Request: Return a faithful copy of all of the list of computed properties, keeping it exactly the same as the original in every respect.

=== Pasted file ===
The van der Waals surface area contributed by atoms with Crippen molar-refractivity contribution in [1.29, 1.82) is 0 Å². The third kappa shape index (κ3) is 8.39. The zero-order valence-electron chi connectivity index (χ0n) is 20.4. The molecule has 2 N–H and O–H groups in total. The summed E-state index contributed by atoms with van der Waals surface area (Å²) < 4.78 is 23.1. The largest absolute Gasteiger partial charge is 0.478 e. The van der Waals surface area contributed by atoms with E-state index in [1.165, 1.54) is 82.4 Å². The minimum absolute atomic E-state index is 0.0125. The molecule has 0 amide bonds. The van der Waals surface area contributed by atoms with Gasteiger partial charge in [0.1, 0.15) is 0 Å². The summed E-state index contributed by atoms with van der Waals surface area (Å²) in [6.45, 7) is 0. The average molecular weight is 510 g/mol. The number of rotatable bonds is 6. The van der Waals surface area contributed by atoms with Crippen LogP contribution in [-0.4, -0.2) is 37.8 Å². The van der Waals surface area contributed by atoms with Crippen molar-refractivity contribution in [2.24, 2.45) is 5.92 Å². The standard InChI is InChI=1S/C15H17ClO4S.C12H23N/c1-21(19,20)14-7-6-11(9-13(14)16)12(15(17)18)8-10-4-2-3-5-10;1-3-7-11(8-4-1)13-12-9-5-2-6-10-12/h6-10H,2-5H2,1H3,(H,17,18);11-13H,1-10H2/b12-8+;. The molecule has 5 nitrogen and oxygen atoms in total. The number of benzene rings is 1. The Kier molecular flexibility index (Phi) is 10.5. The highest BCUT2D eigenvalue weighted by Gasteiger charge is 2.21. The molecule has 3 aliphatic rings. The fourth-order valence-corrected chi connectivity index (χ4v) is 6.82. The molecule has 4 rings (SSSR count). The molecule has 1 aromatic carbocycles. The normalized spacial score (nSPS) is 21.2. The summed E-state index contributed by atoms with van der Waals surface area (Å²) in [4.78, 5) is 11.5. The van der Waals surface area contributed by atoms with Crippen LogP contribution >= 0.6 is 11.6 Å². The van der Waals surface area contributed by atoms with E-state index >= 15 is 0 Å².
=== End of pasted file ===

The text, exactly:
The van der Waals surface area contributed by atoms with Crippen molar-refractivity contribution in [1.29, 1.82) is 0 Å². The third kappa shape index (κ3) is 8.39. The zero-order valence-electron chi connectivity index (χ0n) is 20.4. The molecule has 2 N–H and O–H groups in total. The summed E-state index contributed by atoms with van der Waals surface area (Å²) < 4.78 is 23.1. The largest absolute Gasteiger partial charge is 0.478 e. The van der Waals surface area contributed by atoms with E-state index in [1.165, 1.54) is 82.4 Å². The minimum absolute atomic E-state index is 0.0125. The molecule has 0 amide bonds. The van der Waals surface area contributed by atoms with Gasteiger partial charge in [0.1, 0.15) is 0 Å². The summed E-state index contributed by atoms with van der Waals surface area (Å²) in [6.45, 7) is 0. The average molecular weight is 510 g/mol. The number of rotatable bonds is 6. The van der Waals surface area contributed by atoms with Crippen LogP contribution in [-0.4, -0.2) is 37.8 Å². The van der Waals surface area contributed by atoms with Crippen molar-refractivity contribution in [2.24, 2.45) is 5.92 Å². The standard InChI is InChI=1S/C15H17ClO4S.C12H23N/c1-21(19,20)14-7-6-11(9-13(14)16)12(15(17)18)8-10-4-2-3-5-10;1-3-7-11(8-4-1)13-12-9-5-2-6-10-12/h6-10H,2-5H2,1H3,(H,17,18);11-13H,1-10H2/b12-8+;. The molecule has 5 nitrogen and oxygen atoms in total. The number of benzene rings is 1. The Kier molecular flexibility index (Phi) is 10.5. The highest BCUT2D eigenvalue weighted by Gasteiger charge is 2.21. The molecule has 3 aliphatic rings. The fourth-order valence-corrected chi connectivity index (χ4v) is 6.82. The molecule has 4 rings (SSSR count). The molecule has 1 aromatic carbocycles. The normalized spacial score (nSPS) is 21.2. The summed E-state index contributed by atoms with van der Waals surface area (Å²) in [4.78, 5) is 11.5. The van der Waals surface area contributed by atoms with Crippen LogP contribution >= 0.6 is 11.6 Å². The van der Waals surface area contributed by atoms with E-state index >= 15 is 0 Å².